increase in the services, or the installation of new equipment or improvements, or
new furniture or furnishings provided in or to such individual housing
Major Capital Improvements: TPR section 2502.4(a) and RSC section 2522.4(a) (2)
permit owners to apply for an increase in legal regulated rents, based upon the
proven costs of building-wide major capital improvements.
First Rents: Where an owner significantly changes the perimeter and dimensions of
an existing housing accommodation, or creates a housing accommodation in space
previously used for nonresidential purposes, the DHCR may find that the resultant
housing accommodation was not in existence on the applicable base date. Such a
finding may entitle the owner to charge a market "first rent," subject to
guidelines limitations for future rent adjustments.
VI. Binding Determination
Where, after completion of the work, DHCR issues a final order determining that
the building is exempt from rent regulation on the basis of substantial
rehabilitation, that order will be a binding determination on a building-wide
basis, not withstanding occupancy by subsequent tenants. DHCR will not
thereafter entertain challenges by subsequent tenants except upon showing that
the determination was obtained as a result of fraud by the owner or the owner's
Paul A. Roldan
Deputy Commissioner for Rent Administration
Last updated: 09/16/96
DHCR Operational Bulletins are issued by the New York State
Division of Housing and Community Renewal (DHCR) and update
agency administration of the rent laws.
Electronic versions of the documents on TenantNet
are for informational purposes only and there is no guarantee
they will be accepted by any court (or even DHCR) as true copies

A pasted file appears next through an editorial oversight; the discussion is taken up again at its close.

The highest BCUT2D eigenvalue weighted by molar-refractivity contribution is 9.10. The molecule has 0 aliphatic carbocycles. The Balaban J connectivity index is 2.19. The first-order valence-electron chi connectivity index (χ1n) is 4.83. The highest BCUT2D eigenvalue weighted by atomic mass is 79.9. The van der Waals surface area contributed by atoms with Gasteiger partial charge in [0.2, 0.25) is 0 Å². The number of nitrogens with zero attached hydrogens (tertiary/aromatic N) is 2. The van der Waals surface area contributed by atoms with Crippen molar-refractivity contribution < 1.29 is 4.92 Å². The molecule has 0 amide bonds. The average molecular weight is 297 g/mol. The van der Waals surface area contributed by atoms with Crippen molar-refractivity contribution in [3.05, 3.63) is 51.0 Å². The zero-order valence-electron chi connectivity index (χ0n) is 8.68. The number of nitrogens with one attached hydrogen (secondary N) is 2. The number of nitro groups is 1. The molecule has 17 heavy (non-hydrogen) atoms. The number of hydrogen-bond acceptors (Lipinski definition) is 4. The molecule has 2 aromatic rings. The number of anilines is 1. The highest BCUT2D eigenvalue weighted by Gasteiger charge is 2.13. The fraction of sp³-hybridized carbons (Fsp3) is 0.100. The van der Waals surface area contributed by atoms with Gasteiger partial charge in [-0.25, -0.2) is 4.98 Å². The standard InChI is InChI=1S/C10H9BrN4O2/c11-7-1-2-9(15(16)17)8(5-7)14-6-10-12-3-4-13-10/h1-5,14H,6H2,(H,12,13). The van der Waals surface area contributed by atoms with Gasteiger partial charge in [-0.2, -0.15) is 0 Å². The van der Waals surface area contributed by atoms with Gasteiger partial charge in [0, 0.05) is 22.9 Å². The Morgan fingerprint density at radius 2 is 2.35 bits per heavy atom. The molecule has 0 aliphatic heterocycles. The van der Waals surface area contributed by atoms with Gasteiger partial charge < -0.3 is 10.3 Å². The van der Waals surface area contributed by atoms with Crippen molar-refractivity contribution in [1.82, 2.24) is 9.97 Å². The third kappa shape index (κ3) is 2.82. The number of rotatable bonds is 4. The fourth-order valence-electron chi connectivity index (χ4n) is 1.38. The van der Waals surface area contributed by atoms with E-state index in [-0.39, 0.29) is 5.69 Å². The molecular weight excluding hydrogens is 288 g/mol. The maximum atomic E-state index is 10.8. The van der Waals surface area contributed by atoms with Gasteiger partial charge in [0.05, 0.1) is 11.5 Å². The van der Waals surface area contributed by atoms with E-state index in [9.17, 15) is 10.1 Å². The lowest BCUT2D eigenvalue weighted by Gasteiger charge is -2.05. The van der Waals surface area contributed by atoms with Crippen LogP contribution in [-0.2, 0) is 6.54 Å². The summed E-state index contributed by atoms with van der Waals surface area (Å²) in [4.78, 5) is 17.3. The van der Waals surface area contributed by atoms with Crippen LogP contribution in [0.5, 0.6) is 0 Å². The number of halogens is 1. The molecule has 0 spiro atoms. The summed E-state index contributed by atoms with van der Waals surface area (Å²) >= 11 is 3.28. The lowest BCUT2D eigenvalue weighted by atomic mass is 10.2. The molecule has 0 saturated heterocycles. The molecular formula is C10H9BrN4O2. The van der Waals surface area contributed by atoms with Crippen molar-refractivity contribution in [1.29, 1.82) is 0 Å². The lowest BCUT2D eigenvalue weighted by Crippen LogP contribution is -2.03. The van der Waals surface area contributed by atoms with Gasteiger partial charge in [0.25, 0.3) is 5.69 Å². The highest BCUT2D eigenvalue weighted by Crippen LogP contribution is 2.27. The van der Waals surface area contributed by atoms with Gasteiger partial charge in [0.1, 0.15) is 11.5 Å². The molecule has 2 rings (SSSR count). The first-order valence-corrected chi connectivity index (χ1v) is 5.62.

of DHCR policy. The reader is advised to obtain true copies of
these documents from DHCR. Also see DHCR Policy Statements,
DHCR Advisory Opinions, the Rent Stabilization Code, the Rent
Stabilization Law and various Rent Control Statutes.
Every attempt has been made to conform to the original Operational
Bulletins as issued by DHCR; TenantNet makes no
representation the enclosed material is current or will be
applied as written. The reader is advised that DHCR often fails
to properly apply, interpret or enforce housing laws. Since
housing laws are complex and often contradictory, it is
recommended the reader obtain competent legal advice from a
tenant attorney or counseling from a tenant association or
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For more information or assistance. call the DHCR Rent Infoline
at (718) 739-6400, or visit your Borough Rent Office.
Queens Central Office
92-31 Union Hall St. 4th Fl.
Jamaica, NY 11433
One Fordham Plaza
Bronx, NY 10458
250 Schermerhorn St.
Brooklyn, NY 11201
156 William Street
NY, NY 10038
(212) 240-6011, 6012
South side of 110th St. and below
163 W. 125th St.
NY, NY 10027
North side of 110th St. and above
350 St. Mark's Place
Staten island, NY 10301
Nassau County District Rent Office
50 Clinton Street, 6th Floor
Hempstead, NY 11550
Westchester County District Rent Office
55 Church Street, 3rd Floor
White Plains, NY 10601
Rockland County District Rent Office
94-96 North Main St.
Spring Valley, NY 10977
Albany Regional Office
119 Washington Avenue
Albany, NY 12210
Buffalo Regional Office
Ellicot Square Building
295 Main St., Room 438
Buffalo, NY 14203